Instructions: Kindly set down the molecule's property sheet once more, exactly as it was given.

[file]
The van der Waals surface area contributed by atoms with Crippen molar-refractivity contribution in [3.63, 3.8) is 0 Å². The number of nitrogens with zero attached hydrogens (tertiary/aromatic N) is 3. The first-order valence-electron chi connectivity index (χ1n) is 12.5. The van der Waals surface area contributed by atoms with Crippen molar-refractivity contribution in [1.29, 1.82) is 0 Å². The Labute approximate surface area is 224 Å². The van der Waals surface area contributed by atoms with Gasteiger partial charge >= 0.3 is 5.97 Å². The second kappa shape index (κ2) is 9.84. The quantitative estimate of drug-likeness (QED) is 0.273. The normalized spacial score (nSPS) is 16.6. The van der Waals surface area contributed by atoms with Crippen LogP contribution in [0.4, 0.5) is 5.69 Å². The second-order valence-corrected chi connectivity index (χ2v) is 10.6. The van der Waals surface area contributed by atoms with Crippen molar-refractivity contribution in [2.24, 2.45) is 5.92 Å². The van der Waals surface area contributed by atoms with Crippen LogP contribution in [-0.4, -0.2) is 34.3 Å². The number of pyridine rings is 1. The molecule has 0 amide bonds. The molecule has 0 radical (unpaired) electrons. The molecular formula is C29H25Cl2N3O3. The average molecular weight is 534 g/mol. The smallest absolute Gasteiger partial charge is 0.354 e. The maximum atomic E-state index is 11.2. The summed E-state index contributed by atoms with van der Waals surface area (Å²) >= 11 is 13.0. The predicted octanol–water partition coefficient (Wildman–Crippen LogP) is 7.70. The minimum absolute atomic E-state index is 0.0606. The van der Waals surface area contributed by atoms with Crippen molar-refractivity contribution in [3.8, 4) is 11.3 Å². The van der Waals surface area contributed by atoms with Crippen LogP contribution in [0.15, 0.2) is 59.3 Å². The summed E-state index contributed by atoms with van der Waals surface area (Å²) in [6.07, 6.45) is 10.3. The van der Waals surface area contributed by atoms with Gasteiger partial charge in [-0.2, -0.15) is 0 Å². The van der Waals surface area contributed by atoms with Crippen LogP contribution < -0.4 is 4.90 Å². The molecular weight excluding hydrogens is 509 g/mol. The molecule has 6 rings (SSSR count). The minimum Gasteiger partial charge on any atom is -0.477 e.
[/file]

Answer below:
The van der Waals surface area contributed by atoms with Crippen molar-refractivity contribution in [3.63, 3.8) is 0 Å². The number of nitrogens with zero attached hydrogens (tertiary/aromatic N) is 3. The first-order valence-electron chi connectivity index (χ1n) is 12.5. The van der Waals surface area contributed by atoms with Crippen molar-refractivity contribution in [1.29, 1.82) is 0 Å². The Labute approximate surface area is 224 Å². The van der Waals surface area contributed by atoms with Gasteiger partial charge >= 0.3 is 5.97 Å². The second kappa shape index (κ2) is 9.84. The quantitative estimate of drug-likeness (QED) is 0.273. The normalized spacial score (nSPS) is 16.6. The van der Waals surface area contributed by atoms with Crippen LogP contribution in [0.4, 0.5) is 5.69 Å². The second-order valence-corrected chi connectivity index (χ2v) is 10.6. The van der Waals surface area contributed by atoms with Crippen molar-refractivity contribution in [2.24, 2.45) is 5.92 Å². The van der Waals surface area contributed by atoms with Crippen LogP contribution in [-0.4, -0.2) is 34.3 Å². The number of pyridine rings is 1. The molecule has 0 amide bonds. The molecule has 0 radical (unpaired) electrons. The molecular formula is C29H25Cl2N3O3. The average molecular weight is 534 g/mol. The smallest absolute Gasteiger partial charge is 0.354 e. The maximum atomic E-state index is 11.2. The summed E-state index contributed by atoms with van der Waals surface area (Å²) >= 11 is 13.0. The predicted octanol–water partition coefficient (Wildman–Crippen LogP) is 7.70. The minimum absolute atomic E-state index is 0.0606. The van der Waals surface area contributed by atoms with Crippen molar-refractivity contribution in [3.8, 4) is 11.3 Å². The van der Waals surface area contributed by atoms with Crippen LogP contribution in [0.15, 0.2) is 59.3 Å². The summed E-state index contributed by atoms with van der Waals surface area (Å²) in [6.07, 6.45) is 10.3. The van der Waals surface area contributed by atoms with Gasteiger partial charge in [-0.2, -0.15) is 0 Å². The van der Waals surface area contributed by atoms with Crippen LogP contribution < -0.4 is 4.90 Å². The molecular weight excluding hydrogens is 509 g/mol. The molecule has 6 rings (SSSR count). The minimum Gasteiger partial charge on any atom is -0.477 e.